Tuesday, November 25, 2008

Revenge in the electricity market

I like this story, Ukrenergy wants to get access to the EU through Hungary, but a few weeks ago, they limited how much the Hungarian company System Consulting, could import from the Ukraine on the cross-border capacities to 5 mw, down from 345 mw. Ukrenergy wants to import 450 mw into Hungary from the Ukraine, but MAVIR is only allowing 105 mw. I really like the '105 mw' that magic '5' on the number should really send a message.

Ukrenergy Trade Wants More EU Presence
Publication: Hungary Around the Clock
Provider: Access-Hungary Kft.

November 24, 2008 (09:00)
Ukrainian state-owned energy trading company Ukrenergy Trade (the former Energy trade capital), in which Vasyl Bechvarzh now only has a minority stake, held a presentation at the Corinthia Grand Hotel Royal in Budapest at the weekend. As Ukrenergy trade wanted to import 450MW electricity to Hungary this year but Mavir allowed only 105MW, Ukrenergy trade has now turned to the EU court, Bechvarzh said.

You know usually I believe in free trade, but if one company - and country wants to play dirty, then I really don't have a problem in this case if Mavir limits their capacity. Particularly if it ends in '5' mw. Besides it remains to be seen if the EU courts can do anything over this as the border with the Ukraine is not an EU border therefore Hungary and MAVIR have control over it.

Monday, November 24, 2008

Importing electricity free of CO2 standards

"Cheap electricity, want some cheap and dirty electricity." That's the possibility.

Over the past few days the same topic came up with a few people, importing electricity from outside the EU without a 'carbon tax.' The possibility exists that once Europe gets going on the European Emissions Trading System (ETS), that electricity produced further east could serve not only as a place to locate manufacturing (mentioned further below), but as a location to import cheap electricity from.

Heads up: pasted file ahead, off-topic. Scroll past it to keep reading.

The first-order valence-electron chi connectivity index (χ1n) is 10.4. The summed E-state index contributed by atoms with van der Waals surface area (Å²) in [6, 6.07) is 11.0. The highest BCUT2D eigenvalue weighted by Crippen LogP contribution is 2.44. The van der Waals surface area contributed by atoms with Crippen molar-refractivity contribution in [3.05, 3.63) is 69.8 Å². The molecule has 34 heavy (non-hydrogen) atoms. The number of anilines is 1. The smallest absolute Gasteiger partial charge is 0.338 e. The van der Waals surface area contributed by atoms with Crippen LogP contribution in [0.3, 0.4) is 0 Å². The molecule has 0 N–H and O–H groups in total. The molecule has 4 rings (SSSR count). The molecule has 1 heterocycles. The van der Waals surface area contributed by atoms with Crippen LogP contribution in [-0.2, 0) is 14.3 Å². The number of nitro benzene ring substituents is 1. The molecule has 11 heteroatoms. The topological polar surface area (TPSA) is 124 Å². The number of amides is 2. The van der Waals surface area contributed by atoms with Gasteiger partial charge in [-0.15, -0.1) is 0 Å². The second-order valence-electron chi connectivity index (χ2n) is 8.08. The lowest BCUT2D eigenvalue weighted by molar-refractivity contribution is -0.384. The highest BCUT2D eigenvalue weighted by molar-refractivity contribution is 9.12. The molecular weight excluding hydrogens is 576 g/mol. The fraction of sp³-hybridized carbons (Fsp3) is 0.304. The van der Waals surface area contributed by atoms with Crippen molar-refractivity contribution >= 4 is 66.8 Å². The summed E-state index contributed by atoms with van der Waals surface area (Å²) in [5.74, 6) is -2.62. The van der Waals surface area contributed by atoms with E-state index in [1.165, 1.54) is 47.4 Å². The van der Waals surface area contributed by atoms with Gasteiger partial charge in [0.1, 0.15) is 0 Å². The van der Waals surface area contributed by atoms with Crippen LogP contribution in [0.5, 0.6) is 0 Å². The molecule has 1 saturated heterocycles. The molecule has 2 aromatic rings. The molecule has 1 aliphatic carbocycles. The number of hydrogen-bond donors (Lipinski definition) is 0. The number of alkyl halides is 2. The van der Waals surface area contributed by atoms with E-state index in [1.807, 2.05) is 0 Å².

Importing electricity from Russia, the Ukraine, Belarus and from whoever else can manage to connect their power plants to the UCTE network, will offer the ability to undercut electricity producers in the EU. And more importantly, it will also undercut the very goal of reducing CO2 and other emissions to prevent the globe from really heating up (as compared to only slightly). Of course importing electricity into the union is dependent on the size of the interconnectors besides the use of existing ones, will we be seeing a huge building of newer interconnectors with the peripherial countries of the EU? Possibly, and here is why.

Poland is 96% dependent on coal and has not acted quickly enough to diversify. Now manufacturers and producers are freaking out about the looming implimentation of CO2 emmission quotas. There is a fear that manufacterers could easily pick up and move next door to the Eastern countries. However, wouldn't it be easier to build interconnectors to an external EU neighbor, which every country has the right to do, then ship this electricity into the country for manufacterers? While I would expect there are no big plans currently for this, particularly with Russia (excluding a merchant line from Russia to Sweden), the situation may arise if the price differential is great enough. Market forces of supply and demand may take over and make such projects feasible, even over current diplomatic relations.

Russia already has plans to not only build a nuclear power station in Kalingrad but to boosts its electricity producing capacity domestically to ship to the EU (as it already does to China). So the question that arises is 1) will the EU impliment a carbon tax on imports quickly, 2) accept imports for the short-term but not the long-term, 3) or do nothing in order not to sneak in some cheap electricity to help out those emerging economies that need a little support?

The last option is lame, and undermines the basis of EU actions, the second option may be the muddled policy response the EU puts together, however, just as there's been a history of EU opinion on the phasing out of long-term power purchase agreements, there also need to be excplicit statements that any infrastructure that is built is at risk for having a carbon tax imposed on imports. Thereby making it clear that power plants and transmission lines built must also be commericaly viable under a CO2 quota system. The first response could still happen quickly enough, but I think ambiguity will reign for a while.